3 Big Oil Dividend Stocks to Own As Oil Prices Gain

Oil continues its steady march higher. After plunging to a low of $27 per barrel in February 2016, WTI crude is back to $50 per barrel.
And, the rally could still have more room to run. OPEC has committed to cutting supply this year. On May 15, Russia and Saudi Arabia agreed to leave production cuts through next March.
This is good news for U.S. producers, which are starting to ramp up their own production. The U.S. Department of Energy recently forecast U.S. shale drillers will increase production by more than 120,000 barrels per day in June, just in time for the busy summer driving season.
Plus, there is always the possibility that renewed geopolitical risk will rear its ugly head, which would be an added catalyst for the oil industry and Big Oil stocks.
As a result, investors anticipating a continued rally in oil prices should consider buying shares of the following three Big Oil stocks, each of which pays a hefty dividend as well.

ConocoPhillips (NYSE: COP)

Higher oil prices in the second half of 2017 would be a huge lift for ConocoPhillips, one of the largest exploration and production companies in the U.S.
ConocoPhillips investors were stung by the company’s 67% dividend cut in 2016, but the company has begun to recover. The company raised its dividend by 6% in 2017, thanks to its gradually improving fundamentals. There could be opportunity for further dividend increases, as it undergoes a major cost-cutting program. ConocoPhillips reduced capital spending by half in 2016.
The company reported a massive net loss of $3.6 billion last year. For what it’s worth, it was at least a better performance from the $4.4 billion net loss in the previous year.
Better days lie ahead for ConocoPhillips, as the company is gearing up to take advantage of OPEC supply cuts. The company grew oil total production by 3% last year, to more than 1.5 million barrels per day. The benefits of rising production and falling costs are already being felt: ConocoPhillips reported a net profit of $800 million in the 2017 first quarter, which reversed a $1.5 billion net loss in the same quarter last year.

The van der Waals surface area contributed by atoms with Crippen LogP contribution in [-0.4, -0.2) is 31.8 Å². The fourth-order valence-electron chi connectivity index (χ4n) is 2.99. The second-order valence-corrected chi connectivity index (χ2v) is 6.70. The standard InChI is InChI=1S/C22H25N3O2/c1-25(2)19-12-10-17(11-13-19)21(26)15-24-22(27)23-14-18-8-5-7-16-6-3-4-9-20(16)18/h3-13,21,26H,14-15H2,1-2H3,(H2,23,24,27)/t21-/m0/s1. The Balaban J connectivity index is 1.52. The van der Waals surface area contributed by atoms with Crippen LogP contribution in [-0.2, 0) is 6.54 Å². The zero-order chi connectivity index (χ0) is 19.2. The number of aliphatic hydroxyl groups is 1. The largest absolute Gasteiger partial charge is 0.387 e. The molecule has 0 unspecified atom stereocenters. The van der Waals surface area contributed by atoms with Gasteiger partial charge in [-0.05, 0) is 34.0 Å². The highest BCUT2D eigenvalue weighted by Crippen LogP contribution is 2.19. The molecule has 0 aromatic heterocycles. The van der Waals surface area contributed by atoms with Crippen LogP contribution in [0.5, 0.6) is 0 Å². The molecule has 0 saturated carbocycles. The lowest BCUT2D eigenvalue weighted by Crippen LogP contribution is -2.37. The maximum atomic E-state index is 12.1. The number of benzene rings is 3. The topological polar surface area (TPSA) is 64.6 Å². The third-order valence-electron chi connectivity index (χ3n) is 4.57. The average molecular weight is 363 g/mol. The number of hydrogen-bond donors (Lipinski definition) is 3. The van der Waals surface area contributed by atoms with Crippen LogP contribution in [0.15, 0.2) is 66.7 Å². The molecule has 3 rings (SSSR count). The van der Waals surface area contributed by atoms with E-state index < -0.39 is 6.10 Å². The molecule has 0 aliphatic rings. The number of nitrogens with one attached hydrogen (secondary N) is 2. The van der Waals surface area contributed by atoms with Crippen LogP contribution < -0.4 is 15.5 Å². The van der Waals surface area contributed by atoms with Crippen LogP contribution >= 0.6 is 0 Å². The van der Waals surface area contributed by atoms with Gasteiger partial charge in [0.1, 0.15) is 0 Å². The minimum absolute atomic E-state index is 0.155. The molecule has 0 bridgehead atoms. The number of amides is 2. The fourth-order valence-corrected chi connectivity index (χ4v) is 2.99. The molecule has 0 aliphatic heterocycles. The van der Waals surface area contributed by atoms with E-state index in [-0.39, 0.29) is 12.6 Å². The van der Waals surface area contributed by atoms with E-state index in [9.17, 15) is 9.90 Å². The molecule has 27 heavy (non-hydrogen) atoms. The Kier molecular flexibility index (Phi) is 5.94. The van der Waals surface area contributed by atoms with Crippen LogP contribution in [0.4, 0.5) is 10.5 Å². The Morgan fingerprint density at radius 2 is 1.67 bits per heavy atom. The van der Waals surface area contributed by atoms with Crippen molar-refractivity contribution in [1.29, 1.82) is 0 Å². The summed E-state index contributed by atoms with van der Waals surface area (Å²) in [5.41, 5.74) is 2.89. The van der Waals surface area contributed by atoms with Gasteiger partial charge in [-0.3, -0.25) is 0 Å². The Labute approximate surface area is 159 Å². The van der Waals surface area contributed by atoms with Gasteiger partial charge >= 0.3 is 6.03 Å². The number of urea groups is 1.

ConocoPhillips has a current dividend yield of 2.2%, with room for dividend growth in 2018 and beyond.

Occidental Petroleum (NYSE: OXY)

If the price of oil continues to rally, Occidental will be a primary beneficiary, since it continues to grow production each year. Total production rose 7% in 2016, with more growth to come. The reason for this is because Occidental has top-quality acreage in the Permian Basin, one of the premier oil fields in the U.S.
Occidental is the top oil producer in the region, with more than 20,000 wells in operation. Its Permian production rose by 13% last year, and the company expects up to 20% production growth this year.
If oil continues to climb, it could be a massive tailwind for Occidental. The company generated $2.5 billion of operating cash flow last year. Future cash flow stands to grow, thanks to higher oil prices as well as capital spending reductions. Occidental cut its capital expenditures by nearly half last year, and is cutting production costs.
Continued growth will allow Occidental to sustain its hefty 5% dividend.

Helmerich & Payne (NYSE: HP)

Helmerich & Payne is an oilfield services company that provides oil rigs and related drilling equipment. Its financial performance is closely tied to the price of oil — when WTI crude crashed in 2014-2015, so did demand for oil rigs. This caused the company to report a net loss of more than $50 million in 2016.
But now that drilling activity has resumed, Big Oil is starting to put more rigs back into operation. This has resulted in notable improvement in Helmerich & Payne’s financial performance to start 2017. For example, the company’s U.S. onshore contracted rig count rose by 41 rigs last quarter, compared to the end of 2016. Helmerich & Payne’s market share also rose last quarter, from 17%-19%.
The company reported a net loss of $49 million last quarter, but that is still a marked improvement from the $73 million loss in the final quarter of 2016. If oil prices continue rising, it won’t be long before Helmerich & Payne returns to sustained profitability. Management expects drilling activity to continue improving in the current quarter.
Helmerich & Payne pays a dividend of nearly 5%.

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